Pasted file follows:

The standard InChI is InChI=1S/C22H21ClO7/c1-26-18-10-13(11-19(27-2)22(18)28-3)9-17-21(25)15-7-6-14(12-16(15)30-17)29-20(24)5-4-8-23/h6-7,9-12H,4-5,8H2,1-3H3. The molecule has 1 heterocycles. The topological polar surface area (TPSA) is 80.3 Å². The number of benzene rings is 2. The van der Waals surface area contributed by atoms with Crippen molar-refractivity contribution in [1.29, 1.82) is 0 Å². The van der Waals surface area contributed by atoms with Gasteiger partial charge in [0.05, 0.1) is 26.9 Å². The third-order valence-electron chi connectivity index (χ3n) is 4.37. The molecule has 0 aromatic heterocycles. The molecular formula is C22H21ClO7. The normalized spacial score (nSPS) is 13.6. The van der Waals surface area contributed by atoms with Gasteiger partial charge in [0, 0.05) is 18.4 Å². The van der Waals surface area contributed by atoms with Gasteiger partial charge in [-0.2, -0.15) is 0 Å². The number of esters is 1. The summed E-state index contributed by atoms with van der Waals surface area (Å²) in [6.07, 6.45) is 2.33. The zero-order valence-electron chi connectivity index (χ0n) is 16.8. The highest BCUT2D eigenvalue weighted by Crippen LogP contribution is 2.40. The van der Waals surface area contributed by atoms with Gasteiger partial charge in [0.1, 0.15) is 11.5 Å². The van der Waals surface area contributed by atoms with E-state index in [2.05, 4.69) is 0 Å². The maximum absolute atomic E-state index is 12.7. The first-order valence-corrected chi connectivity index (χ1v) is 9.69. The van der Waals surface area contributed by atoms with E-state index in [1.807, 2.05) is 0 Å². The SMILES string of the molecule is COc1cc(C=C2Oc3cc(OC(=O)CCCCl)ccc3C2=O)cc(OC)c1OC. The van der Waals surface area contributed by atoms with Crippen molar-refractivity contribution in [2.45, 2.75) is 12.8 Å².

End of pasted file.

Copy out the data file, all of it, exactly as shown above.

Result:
The standard InChI is InChI=1S/C22H21ClO7/c1-26-18-10-13(11-19(27-2)22(18)28-3)9-17-21(25)15-7-6-14(12-16(15)30-17)29-20(24)5-4-8-23/h6-7,9-12H,4-5,8H2,1-3H3. The molecule has 1 heterocycles. The topological polar surface area (TPSA) is 80.3 Å². The number of benzene rings is 2. The van der Waals surface area contributed by atoms with Crippen molar-refractivity contribution in [1.29, 1.82) is 0 Å². The van der Waals surface area contributed by atoms with Gasteiger partial charge in [0.05, 0.1) is 26.9 Å². The third-order valence-electron chi connectivity index (χ3n) is 4.37. The molecule has 0 aromatic heterocycles. The molecular formula is C22H21ClO7. The normalized spacial score (nSPS) is 13.6. The van der Waals surface area contributed by atoms with Gasteiger partial charge in [0, 0.05) is 18.4 Å². The van der Waals surface area contributed by atoms with Gasteiger partial charge in [-0.2, -0.15) is 0 Å². The number of esters is 1. The summed E-state index contributed by atoms with van der Waals surface area (Å²) in [6.07, 6.45) is 2.33. The zero-order valence-electron chi connectivity index (χ0n) is 16.8. The highest BCUT2D eigenvalue weighted by Crippen LogP contribution is 2.40. The van der Waals surface area contributed by atoms with Gasteiger partial charge in [0.1, 0.15) is 11.5 Å². The van der Waals surface area contributed by atoms with E-state index in [2.05, 4.69) is 0 Å². The maximum absolute atomic E-state index is 12.7. The first-order valence-corrected chi connectivity index (χ1v) is 9.69. The van der Waals surface area contributed by atoms with E-state index in [1.807, 2.05) is 0 Å². The SMILES string of the molecule is COc1cc(C=C2Oc3cc(OC(=O)CCCCl)ccc3C2=O)cc(OC)c1OC. The van der Waals surface area contributed by atoms with Crippen molar-refractivity contribution in [2.45, 2.75) is 12.8 Å².